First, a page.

We are a participant in the Amazon Services LLC Associates Program, an affiliate advertising program designed to provide a means for us to earn fees by linking to Amazon and affiliated sites. 

Tools and Resources

While 5- Minute Artisan Bread can be made using the tools and equipment most of us have already, we all know that using the right tools for the right job makes any job easier and produces the best results.

Here are the right tools I have acquired over the years and use to make 5-Minute Artisan Bread.

bread-baking-tools-collage

1. Dough container

This Cambro 6-qt Clear Polycarbonate Square Food Container is absolutely ideal for five-minute artisan bread dough. It will hold a double batch and is dishwasher safe. I like that it’s clear so I can see what’s going on inside. And being square, it fits well in the refrigerator.

2. Container Lid

This is the lid that fits the 6-qt. Cambro food container. It fits snugly but can be loosened by simply not attaching one of the corners. Beware: The lid is sold separately.

Use-what-you-have alternative: You can use any large food-grade container; even a plastic bucket that has a lid will work or a large bowl with plastic wrap, provided it will fit in the refrigerator.

3. Dough whisk

This dough whisk is such an awesome tool. There’s something about the design and the way the whisk part is shaped that makes mixing bread dough by hand a breeze.

Use-what-you-have alternative: A long-handled wooden spoon will work to get the job done. Just make sure everything is evenly “wet” before you put the lid on the container and set it out for that first rise.

4. Baking stone

Also called a pizza stone, this is the secret to baking fabulous artisan bread. It makes the bottom crust crisp and heats the dough evenly. I’ve cracked so many baking stones in my life in an attempt to get the thing hot enough; I was leery to give this highly rated Rocksheat Baking and Grilling  Stone a try. But I’m glad I did because it’s all it’s, uh …  cracked up to be! A beautiful product that really delivers.

Use-what-you-have alternative: You can rest the formed loaf on a baking sheet prepared with butter, parchment paper or a silicone mat. The just place the baking sheet on the oven rack when ready to bake.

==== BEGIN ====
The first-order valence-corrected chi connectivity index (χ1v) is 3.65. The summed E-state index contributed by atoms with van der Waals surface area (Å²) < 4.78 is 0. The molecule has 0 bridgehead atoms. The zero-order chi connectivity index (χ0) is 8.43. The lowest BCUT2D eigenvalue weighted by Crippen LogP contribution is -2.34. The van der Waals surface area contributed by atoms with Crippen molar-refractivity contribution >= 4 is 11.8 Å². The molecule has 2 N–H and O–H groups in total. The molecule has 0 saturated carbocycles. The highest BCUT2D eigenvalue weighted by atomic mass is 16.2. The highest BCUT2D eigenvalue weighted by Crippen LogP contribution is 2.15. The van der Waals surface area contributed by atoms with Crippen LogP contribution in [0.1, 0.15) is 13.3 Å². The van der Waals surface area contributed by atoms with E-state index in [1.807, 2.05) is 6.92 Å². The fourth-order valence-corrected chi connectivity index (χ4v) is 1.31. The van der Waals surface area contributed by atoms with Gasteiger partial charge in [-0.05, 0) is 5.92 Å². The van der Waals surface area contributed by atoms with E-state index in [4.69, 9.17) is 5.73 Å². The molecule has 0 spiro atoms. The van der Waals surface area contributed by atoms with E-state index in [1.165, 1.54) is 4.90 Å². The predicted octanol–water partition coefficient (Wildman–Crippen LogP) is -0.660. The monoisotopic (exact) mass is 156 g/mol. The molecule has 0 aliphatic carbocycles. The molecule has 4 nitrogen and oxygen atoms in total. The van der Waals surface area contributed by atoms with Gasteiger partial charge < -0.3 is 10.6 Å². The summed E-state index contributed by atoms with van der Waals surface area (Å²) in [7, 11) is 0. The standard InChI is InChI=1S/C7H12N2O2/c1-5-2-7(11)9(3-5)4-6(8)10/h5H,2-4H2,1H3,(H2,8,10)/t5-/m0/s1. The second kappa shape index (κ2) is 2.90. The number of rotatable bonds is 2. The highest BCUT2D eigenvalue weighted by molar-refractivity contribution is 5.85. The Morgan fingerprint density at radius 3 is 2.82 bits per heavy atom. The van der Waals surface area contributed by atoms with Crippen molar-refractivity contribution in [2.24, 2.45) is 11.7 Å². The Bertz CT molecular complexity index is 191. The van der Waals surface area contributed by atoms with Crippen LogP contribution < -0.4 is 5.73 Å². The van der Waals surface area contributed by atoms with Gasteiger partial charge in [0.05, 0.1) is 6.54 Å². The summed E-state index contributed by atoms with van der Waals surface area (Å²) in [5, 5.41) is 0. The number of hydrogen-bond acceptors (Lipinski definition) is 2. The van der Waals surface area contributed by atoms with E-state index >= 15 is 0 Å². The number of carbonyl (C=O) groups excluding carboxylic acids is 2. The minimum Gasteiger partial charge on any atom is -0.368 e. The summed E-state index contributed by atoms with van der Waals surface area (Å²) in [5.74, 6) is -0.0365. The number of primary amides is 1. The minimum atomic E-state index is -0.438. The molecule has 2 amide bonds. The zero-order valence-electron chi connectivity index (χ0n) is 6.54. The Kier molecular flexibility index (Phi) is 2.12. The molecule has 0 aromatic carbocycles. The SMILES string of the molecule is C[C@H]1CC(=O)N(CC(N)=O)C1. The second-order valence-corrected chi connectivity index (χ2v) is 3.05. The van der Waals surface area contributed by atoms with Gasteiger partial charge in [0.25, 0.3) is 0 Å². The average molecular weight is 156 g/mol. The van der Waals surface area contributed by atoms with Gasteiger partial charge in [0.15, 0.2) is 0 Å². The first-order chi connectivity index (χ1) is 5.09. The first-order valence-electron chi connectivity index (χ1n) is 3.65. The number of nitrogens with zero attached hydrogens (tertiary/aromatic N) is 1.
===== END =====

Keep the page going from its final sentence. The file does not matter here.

5. Pizza peel

This giant “spatula” known as a pizza peel is so useful for baking bread! First, you use it to slide the oven-readied dough into the screaming hot oven and onto the baking stone; then use it to reach in and retrieve that finished beautiful loaf of bread. This one is large, so I store mine on top of the refrigerator which puts it out of sight for all but the tall.

Use-what-you-have alternative: Parchment paper works. Either flour the paper well and add a generous amount of cornmeal so you can actually slide the dough off the paper, or set the dough— paper and all onto the oven rack. Just make sure you remove the parchment paper after 20 mins. of baking so the bottom of the bread can get crisp. Warning: this method is tricky.

6. Bread knife

Your first loaf of artisan bread is going scream “good bread knife please!” Done well, that bread will have a very crisp crust. A typical chef’s knife will simply tear it up. A typical serrated knife should be better, but not be sharp enough to give you the control needed for beautiful results. This Mercer Culinary Millennia 10-Inch Wide Bread Knife is not only the best bread knife out there (my opinion, but you can trust me on this), it’s super cheap, too. An amazing knife at an unbelievable price. Use it for bread only and never put it in the dishwasher.

Use-what-you-have alternative: If you have a bread knife, use it. If not use the sharpest knife available to cut your finished loaf.

7. Instant-read thermometer

You’ll want to eventually get a highly-rated, reliable instant-read thermometer (most out there are so unreliable it hurts). Thermoworks Instant Pop fits the bill.

Use-what-you-have alternative: Any food thermometer will give you an idea of the correct temperature. Probably better than guessing so use what you have.

8. Infrared thermometer

Soon you are going to want to know the exact temperature of your preheated oven and the temperature of the baking stone surface. An infrared thermometer gun is the way to go. ThermoWorks Industrial IR Gun is the best inexpensive option I know of.

9. The Book

In 2013, Jeff and Zoë released the completely updated and expanded (with color photos) The New Artisan Bread in Five Minutes a Day book. I donated my original edition to the library as I didn’t need both. But I need this new one desperately.

Not only does it have so many ways to use this versatile dough (amazing recipes), it has tips and trick galore. For example, I live at  5,280 feet above sea level. That changes the way my bread turns out. But no worries. Jeff and Zoë have included detailed instructions for how to adjust the recipe using more water, less yeast, and bread flour in place of all-purpose flour, to accommodate those of us who live way up high in the shadow of the Rocky Mountains. (Hey, someone needs to live here!) Bingo. Following our move, I was back in business in no time at all.

Really, this is a beautiful textbook for every 5-minute bread baker. Your long-term success depends on it.

 

image_print